Forming about a fifth of Singapore’s 1.2 million-strong foreign workforce, migrant workers are an integral building block of Singapore’s economic development. However, they face many economic and social issues in the course of their work, many of which could be resolved with better financial literacy.

Initiatives from the government and social organizations have gone a commendable way towards improving financial literacy and protecting the basic rights of migrant workers in Singapore. A few examples include the Ministry of Manpower (MOM)’s stipulation that migrant worker employers must provide minimum medical insurance coverage for migrant workers, as well as programs that provide financial literacy and health support from NGO’s such as AIDHA,  SG Accident Help Centre, ItsRainingRaincoats, HealthServe, and others.

But long-lasting, large-scale change requires collaboration from all parties. Players in the wider ecosystem can do more to support these efforts, which will help prevent the exploitation of migrant workers and improve their lives. Equality is our shared responsibility, and financial literacy is the first step.

How a lack of financial literacy affects migrant workers

While the MOM has placed a fee cap on what Singaporean employment agencies can charge to bring in migrant workers, agents still often take advantage of low financial literacy among migrant workers to trick them into paying higher recruitment fees. It was recently reported that a migrant worker had to pay a S$12,000 ($8,800) recruitment fee to an agent–an unjust sum that requires an average of 35 months of work in Singapore to pay off.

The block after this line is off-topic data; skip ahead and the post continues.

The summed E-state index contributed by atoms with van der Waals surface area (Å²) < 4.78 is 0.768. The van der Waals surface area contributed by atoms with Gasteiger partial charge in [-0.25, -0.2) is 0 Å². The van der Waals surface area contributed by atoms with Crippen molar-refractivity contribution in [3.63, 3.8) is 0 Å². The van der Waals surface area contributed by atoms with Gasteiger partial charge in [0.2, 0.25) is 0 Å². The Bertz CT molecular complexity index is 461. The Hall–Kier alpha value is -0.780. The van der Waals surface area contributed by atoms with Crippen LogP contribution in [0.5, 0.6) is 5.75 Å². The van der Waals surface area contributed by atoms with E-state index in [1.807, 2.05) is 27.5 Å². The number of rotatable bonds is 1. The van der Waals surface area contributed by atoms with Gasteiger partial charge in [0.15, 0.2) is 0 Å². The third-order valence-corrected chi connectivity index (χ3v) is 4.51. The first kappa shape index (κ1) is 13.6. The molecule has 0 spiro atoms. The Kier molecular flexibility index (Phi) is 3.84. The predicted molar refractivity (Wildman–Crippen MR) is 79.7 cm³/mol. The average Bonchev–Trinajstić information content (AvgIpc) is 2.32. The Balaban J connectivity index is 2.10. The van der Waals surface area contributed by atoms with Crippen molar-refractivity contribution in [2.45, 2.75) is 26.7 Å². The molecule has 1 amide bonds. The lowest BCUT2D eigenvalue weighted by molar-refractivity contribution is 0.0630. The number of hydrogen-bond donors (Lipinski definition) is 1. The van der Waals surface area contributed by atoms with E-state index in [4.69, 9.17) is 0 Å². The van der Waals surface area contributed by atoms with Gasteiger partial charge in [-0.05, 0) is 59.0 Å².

Healthcare is also a major financial concern. Migrant workers run a higher risk of illness and injury due to their work, but being excluded from the country’s Universal Health Care (UHC) system means they must foot all medical bills. To save costs, some only seek medical care and bring medicines from home, but the pandemic makes this arrangement unfeasible. While health insurance would provide some protection, migrant workers often do not understand them and the plans are generally unaffordable or inaccessible for them, discouraging takeup rates and leaving them exposed to both health and financial risks.

Many migrant workers receive their salaries in cash and are unbanked–some 50,000 did not have a bank account as of 2020. This excludes them from many basic financial services and products, as well as leaving their earnings vulnerable to theft or disaster. They cannot earn interest on their wages and must rely on physical remittance counters to send money home–which is inconvenient given numerous COVID-19 lockdowns and movement restrictions.

What ecosystem players can do

Following outbreaks of COVID-19 in migrant worker dormitories in Singapore, a review of healthcare insurance coverage for migrant workers has been ongoing as part of an overall reassessment of their healthcare needs. To cater to this underserved demographic, private insurance providers are launching insurance plans specifically for migrant workers, which also makes them a valuable ally in educating migrant workers on the financial benefits of having better health coverage.